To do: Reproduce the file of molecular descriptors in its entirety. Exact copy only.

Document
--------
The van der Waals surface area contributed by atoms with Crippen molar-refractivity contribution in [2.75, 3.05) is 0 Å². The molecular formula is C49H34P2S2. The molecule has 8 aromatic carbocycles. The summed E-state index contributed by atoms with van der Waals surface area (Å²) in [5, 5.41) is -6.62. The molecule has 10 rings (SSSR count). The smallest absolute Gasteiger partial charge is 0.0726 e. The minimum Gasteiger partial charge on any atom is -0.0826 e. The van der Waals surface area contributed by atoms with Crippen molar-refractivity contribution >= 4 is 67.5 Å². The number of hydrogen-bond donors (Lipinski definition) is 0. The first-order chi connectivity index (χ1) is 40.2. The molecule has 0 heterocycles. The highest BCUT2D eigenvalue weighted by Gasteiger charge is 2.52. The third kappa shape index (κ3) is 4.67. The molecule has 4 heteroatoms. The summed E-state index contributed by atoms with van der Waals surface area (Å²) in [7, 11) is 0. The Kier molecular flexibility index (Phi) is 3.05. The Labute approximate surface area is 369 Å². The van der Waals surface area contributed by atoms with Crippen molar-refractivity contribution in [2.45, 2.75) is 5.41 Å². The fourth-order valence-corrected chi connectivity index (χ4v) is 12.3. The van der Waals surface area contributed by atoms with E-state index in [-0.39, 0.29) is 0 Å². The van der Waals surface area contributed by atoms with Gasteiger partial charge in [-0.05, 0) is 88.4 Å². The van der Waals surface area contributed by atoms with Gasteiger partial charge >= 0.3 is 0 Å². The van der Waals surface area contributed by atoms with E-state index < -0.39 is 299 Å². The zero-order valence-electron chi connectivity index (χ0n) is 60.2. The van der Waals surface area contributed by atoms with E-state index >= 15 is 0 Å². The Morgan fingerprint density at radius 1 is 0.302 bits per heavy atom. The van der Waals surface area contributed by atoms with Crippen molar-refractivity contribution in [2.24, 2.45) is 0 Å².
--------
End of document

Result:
The van der Waals surface area contributed by atoms with Crippen molar-refractivity contribution in [2.75, 3.05) is 0 Å². The molecular formula is C49H34P2S2. The molecule has 8 aromatic carbocycles. The summed E-state index contributed by atoms with van der Waals surface area (Å²) in [5, 5.41) is -6.62. The molecule has 10 rings (SSSR count). The smallest absolute Gasteiger partial charge is 0.0726 e. The minimum Gasteiger partial charge on any atom is -0.0826 e. The van der Waals surface area contributed by atoms with Crippen molar-refractivity contribution >= 4 is 67.5 Å². The number of hydrogen-bond donors (Lipinski definition) is 0. The first-order chi connectivity index (χ1) is 40.2. The molecule has 0 heterocycles. The highest BCUT2D eigenvalue weighted by Gasteiger charge is 2.52. The third kappa shape index (κ3) is 4.67. The molecule has 4 heteroatoms. The summed E-state index contributed by atoms with van der Waals surface area (Å²) in [7, 11) is 0. The Kier molecular flexibility index (Phi) is 3.05. The Labute approximate surface area is 369 Å². The van der Waals surface area contributed by atoms with Crippen molar-refractivity contribution in [2.45, 2.75) is 5.41 Å². The fourth-order valence-corrected chi connectivity index (χ4v) is 12.3. The van der Waals surface area contributed by atoms with E-state index in [-0.39, 0.29) is 0 Å². The van der Waals surface area contributed by atoms with Gasteiger partial charge in [-0.05, 0) is 88.4 Å². The van der Waals surface area contributed by atoms with Gasteiger partial charge >= 0.3 is 0 Å². The van der Waals surface area contributed by atoms with E-state index < -0.39 is 299 Å². The zero-order valence-electron chi connectivity index (χ0n) is 60.2. The van der Waals surface area contributed by atoms with E-state index >= 15 is 0 Å². The Morgan fingerprint density at radius 1 is 0.302 bits per heavy atom. The van der Waals surface area contributed by atoms with Crippen molar-refractivity contribution in [2.24, 2.45) is 0 Å².